It was hardly out of character. Johnson has always been a post-truth politician. In his former life as a journalist, Johnson grossly fabricated a quote for the front page of The Times (and was fired for it). Johnson later covered the European Union and Brussels for the Telegraph. When he was finally recalled to London, one of his fellow British journalists wrote a poem to celebrate: “Boris told such dreadful lies / It made one gasp and stretch one’s eyes.” Early on in his career as a politician, he categorically denied allegations that he was having an affair, only for them to turn out to be true. In his advocacy for the ‘Leave’ campaign, Johnson alleged that the UK was giving £350 million to the EU every week (prompting a reprimand for “clear misuse of official statistics” by a government watchdog) and that the EU was regulating the shape of bananas (another outright lie).

This is the man who the Conservative Party is all but certain to elect as the UK’s new Prime Minister, trusted to end the indecision and deliver on Brexit once and for all.

Of course, the other candidates aren’t stellar either. Foreign Minister Jeremy Hunt believes it is possible to reach a new deal with the EU over how to leave but won’t explain why or how. Hunt is best known for his trip to Beijing in July of last year, where he boasted that, “My wife is Japanese”, before quickly correcting himself since his wife, Lucia Guo, is actually Chinese. Michael Gove is struggling after he admitted to repeatedly using cocaine in the past - an admission which wouldn’t have been quite so damning if he hadn’t previously written a column slamming “London’s liberal consensus” on relaxing the prohibition on consumption of Class A drugs, and if he hadn’t overseen lifetime bans on teachers for using Class A drugs while he was Education Secretary. Dominic Raab, a hardline conservative promising no deal, has been denounced by the EU for disseminating “fake, fraudulent and pure disinformation that has been spread maliciously”. These are hardly reliable characters in whom it is easy to trust. Worse, all the candidates have refused to rule out a no-deal exit from the EU - except for Rory Stewart, the Secretary of State for International Development and only competent person in the leadership race. Unfortunately, Stewart’s sanity comes across as lunacy to most of his Conservative Party peers.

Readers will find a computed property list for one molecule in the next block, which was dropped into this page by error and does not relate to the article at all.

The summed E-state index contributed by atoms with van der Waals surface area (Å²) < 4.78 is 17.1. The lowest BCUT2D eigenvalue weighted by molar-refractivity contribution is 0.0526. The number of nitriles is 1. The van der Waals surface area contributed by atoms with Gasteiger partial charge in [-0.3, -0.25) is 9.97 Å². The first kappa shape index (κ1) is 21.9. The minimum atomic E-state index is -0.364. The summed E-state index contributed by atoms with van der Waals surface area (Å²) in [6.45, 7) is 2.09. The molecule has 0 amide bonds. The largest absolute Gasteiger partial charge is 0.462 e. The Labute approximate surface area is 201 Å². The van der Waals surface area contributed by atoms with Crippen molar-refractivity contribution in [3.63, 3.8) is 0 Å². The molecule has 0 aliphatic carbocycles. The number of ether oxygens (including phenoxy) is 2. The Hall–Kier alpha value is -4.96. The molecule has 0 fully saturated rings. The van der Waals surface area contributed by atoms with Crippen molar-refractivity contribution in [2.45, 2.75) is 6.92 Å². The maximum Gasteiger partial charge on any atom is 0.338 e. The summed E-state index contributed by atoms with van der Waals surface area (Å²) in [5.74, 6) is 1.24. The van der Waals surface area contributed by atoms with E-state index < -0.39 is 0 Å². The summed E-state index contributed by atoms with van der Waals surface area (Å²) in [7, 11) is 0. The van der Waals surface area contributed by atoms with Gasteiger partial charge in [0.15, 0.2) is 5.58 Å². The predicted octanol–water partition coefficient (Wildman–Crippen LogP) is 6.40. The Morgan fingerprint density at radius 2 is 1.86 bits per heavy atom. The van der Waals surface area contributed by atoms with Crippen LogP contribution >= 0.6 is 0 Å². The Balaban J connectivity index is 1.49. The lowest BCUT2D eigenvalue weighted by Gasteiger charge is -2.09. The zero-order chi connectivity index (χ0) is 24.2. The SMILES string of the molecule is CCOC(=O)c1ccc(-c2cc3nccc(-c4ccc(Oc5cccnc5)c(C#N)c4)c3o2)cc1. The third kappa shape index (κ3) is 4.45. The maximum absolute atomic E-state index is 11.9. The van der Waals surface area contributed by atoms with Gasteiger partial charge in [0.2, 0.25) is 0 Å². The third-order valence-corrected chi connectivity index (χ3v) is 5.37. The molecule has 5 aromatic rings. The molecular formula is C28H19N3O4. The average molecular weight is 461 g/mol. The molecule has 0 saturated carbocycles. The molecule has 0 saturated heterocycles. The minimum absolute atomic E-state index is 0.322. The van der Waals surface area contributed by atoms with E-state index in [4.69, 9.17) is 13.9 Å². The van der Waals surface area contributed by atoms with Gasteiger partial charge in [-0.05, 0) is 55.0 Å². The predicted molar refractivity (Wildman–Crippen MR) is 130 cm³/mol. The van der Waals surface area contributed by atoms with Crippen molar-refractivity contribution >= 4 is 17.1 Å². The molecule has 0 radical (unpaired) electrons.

So, assuming that Johnson wins, from here there are two possible outcomes. First, Johnson faces reality and backs down from his promise of a calamitous no-deal Brexit, returning to the endless meltdown cycle of Brexit, where a satisfactory deal is impossible.

Second, Johnson miraculously follows through on his promise of a no-deal Brexit. He would have to do so in spite of the fraught political dynamics of a British parliament which has repeatedly refused to countenance a no-deal Brexit. The only method of doing so which Johnson has even hinted at has been to ‘prorogue’ parliament: suspending parliament in order to prevent it from challenging his executive decision. It would provoke a constitutional crisis of the first order. Rory Stewart, the leadership candidate who at the time was in last place, responded by saying that, “If he were to try, I and every other member of parliament will sit across the road in Methodist Central Hall and we will hold our own session of parliament.”

Such a move would essentially institutionalise the diametrically opposed political instincts of the British public. This is the reality of British politics: where nothing is satisfactory and nobody is trustworthy. In such a world, the best possible outcome is for no choice at all to be made. And so the UK’s endless saga of indecision rolls on.